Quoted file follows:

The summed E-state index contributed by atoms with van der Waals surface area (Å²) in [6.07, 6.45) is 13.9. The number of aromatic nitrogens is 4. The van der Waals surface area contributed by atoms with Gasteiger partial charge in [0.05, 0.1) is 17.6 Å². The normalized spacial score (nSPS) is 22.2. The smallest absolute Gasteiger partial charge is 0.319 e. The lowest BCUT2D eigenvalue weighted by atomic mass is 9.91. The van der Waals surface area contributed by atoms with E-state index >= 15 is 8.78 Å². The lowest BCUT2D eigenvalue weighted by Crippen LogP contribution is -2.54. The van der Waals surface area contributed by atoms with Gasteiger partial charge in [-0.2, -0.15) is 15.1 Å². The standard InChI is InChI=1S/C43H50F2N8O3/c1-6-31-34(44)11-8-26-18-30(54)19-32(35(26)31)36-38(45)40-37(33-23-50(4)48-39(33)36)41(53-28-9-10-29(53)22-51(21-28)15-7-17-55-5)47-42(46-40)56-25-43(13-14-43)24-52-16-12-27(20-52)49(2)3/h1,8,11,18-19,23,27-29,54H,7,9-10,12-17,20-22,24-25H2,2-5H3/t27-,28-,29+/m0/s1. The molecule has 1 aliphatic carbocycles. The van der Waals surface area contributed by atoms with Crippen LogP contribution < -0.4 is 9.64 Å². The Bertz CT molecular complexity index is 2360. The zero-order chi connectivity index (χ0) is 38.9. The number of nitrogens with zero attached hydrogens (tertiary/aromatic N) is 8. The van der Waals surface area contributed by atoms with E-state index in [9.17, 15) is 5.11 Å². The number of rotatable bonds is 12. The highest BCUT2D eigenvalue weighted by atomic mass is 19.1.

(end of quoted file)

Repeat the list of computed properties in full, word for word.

The summed E-state index contributed by atoms with van der Waals surface area (Å²) in [6.07, 6.45) is 13.9. The number of aromatic nitrogens is 4. The van der Waals surface area contributed by atoms with Gasteiger partial charge in [0.05, 0.1) is 17.6 Å². The normalized spacial score (nSPS) is 22.2. The smallest absolute Gasteiger partial charge is 0.319 e. The lowest BCUT2D eigenvalue weighted by atomic mass is 9.91. The van der Waals surface area contributed by atoms with E-state index >= 15 is 8.78 Å². The lowest BCUT2D eigenvalue weighted by Crippen LogP contribution is -2.54. The van der Waals surface area contributed by atoms with Gasteiger partial charge in [-0.2, -0.15) is 15.1 Å². The standard InChI is InChI=1S/C43H50F2N8O3/c1-6-31-34(44)11-8-26-18-30(54)19-32(35(26)31)36-38(45)40-37(33-23-50(4)48-39(33)36)41(53-28-9-10-29(53)22-51(21-28)15-7-17-55-5)47-42(46-40)56-25-43(13-14-43)24-52-16-12-27(20-52)49(2)3/h1,8,11,18-19,23,27-29,54H,7,9-10,12-17,20-22,24-25H2,2-5H3/t27-,28-,29+/m0/s1. The molecule has 1 aliphatic carbocycles. The van der Waals surface area contributed by atoms with Crippen LogP contribution < -0.4 is 9.64 Å². The Bertz CT molecular complexity index is 2360. The zero-order chi connectivity index (χ0) is 38.9. The number of nitrogens with zero attached hydrogens (tertiary/aromatic N) is 8. The van der Waals surface area contributed by atoms with E-state index in [9.17, 15) is 5.11 Å². The number of rotatable bonds is 12. The highest BCUT2D eigenvalue weighted by atomic mass is 19.1.